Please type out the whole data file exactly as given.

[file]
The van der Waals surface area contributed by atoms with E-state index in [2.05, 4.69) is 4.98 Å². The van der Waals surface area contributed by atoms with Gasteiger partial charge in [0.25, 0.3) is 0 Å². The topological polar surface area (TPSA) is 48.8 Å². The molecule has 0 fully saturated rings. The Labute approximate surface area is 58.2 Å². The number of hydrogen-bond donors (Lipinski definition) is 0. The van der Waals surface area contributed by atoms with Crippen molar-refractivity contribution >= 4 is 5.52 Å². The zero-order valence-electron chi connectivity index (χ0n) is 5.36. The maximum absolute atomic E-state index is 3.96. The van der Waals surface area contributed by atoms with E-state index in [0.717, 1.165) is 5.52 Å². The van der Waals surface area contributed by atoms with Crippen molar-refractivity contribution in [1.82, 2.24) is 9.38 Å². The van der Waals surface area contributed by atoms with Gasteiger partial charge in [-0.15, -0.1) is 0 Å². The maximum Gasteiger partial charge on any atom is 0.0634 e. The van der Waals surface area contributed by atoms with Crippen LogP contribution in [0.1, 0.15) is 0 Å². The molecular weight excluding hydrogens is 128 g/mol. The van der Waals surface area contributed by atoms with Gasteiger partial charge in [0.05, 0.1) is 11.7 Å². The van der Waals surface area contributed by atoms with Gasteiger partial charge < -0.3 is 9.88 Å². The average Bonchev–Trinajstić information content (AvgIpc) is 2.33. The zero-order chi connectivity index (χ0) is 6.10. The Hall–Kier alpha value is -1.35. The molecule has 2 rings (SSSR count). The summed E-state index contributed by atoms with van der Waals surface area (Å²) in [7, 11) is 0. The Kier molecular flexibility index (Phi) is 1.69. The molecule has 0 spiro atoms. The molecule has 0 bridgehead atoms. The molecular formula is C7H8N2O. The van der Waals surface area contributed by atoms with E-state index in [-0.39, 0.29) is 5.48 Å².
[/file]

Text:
The van der Waals surface area contributed by atoms with E-state index in [2.05, 4.69) is 4.98 Å². The van der Waals surface area contributed by atoms with Gasteiger partial charge in [0.25, 0.3) is 0 Å². The topological polar surface area (TPSA) is 48.8 Å². The molecule has 0 fully saturated rings. The Labute approximate surface area is 58.2 Å². The number of hydrogen-bond donors (Lipinski definition) is 0. The van der Waals surface area contributed by atoms with Crippen molar-refractivity contribution >= 4 is 5.52 Å². The zero-order valence-electron chi connectivity index (χ0n) is 5.36. The maximum absolute atomic E-state index is 3.96. The van der Waals surface area contributed by atoms with E-state index in [0.717, 1.165) is 5.52 Å². The van der Waals surface area contributed by atoms with Crippen molar-refractivity contribution in [1.82, 2.24) is 9.38 Å². The van der Waals surface area contributed by atoms with Gasteiger partial charge in [-0.15, -0.1) is 0 Å². The maximum Gasteiger partial charge on any atom is 0.0634 e. The van der Waals surface area contributed by atoms with Crippen LogP contribution in [0.1, 0.15) is 0 Å². The molecular weight excluding hydrogens is 128 g/mol. The van der Waals surface area contributed by atoms with Gasteiger partial charge in [0.05, 0.1) is 11.7 Å². The van der Waals surface area contributed by atoms with Gasteiger partial charge < -0.3 is 9.88 Å². The average Bonchev–Trinajstić information content (AvgIpc) is 2.33. The zero-order chi connectivity index (χ0) is 6.10. The Hall–Kier alpha value is -1.35. The molecule has 2 rings (SSSR count). The summed E-state index contributed by atoms with van der Waals surface area (Å²) in [7, 11) is 0. The Kier molecular flexibility index (Phi) is 1.69. The molecule has 0 spiro atoms. The molecule has 0 bridgehead atoms. The molecular formula is C7H8N2O. The van der Waals surface area contributed by atoms with E-state index in [-0.39, 0.29) is 5.48 Å².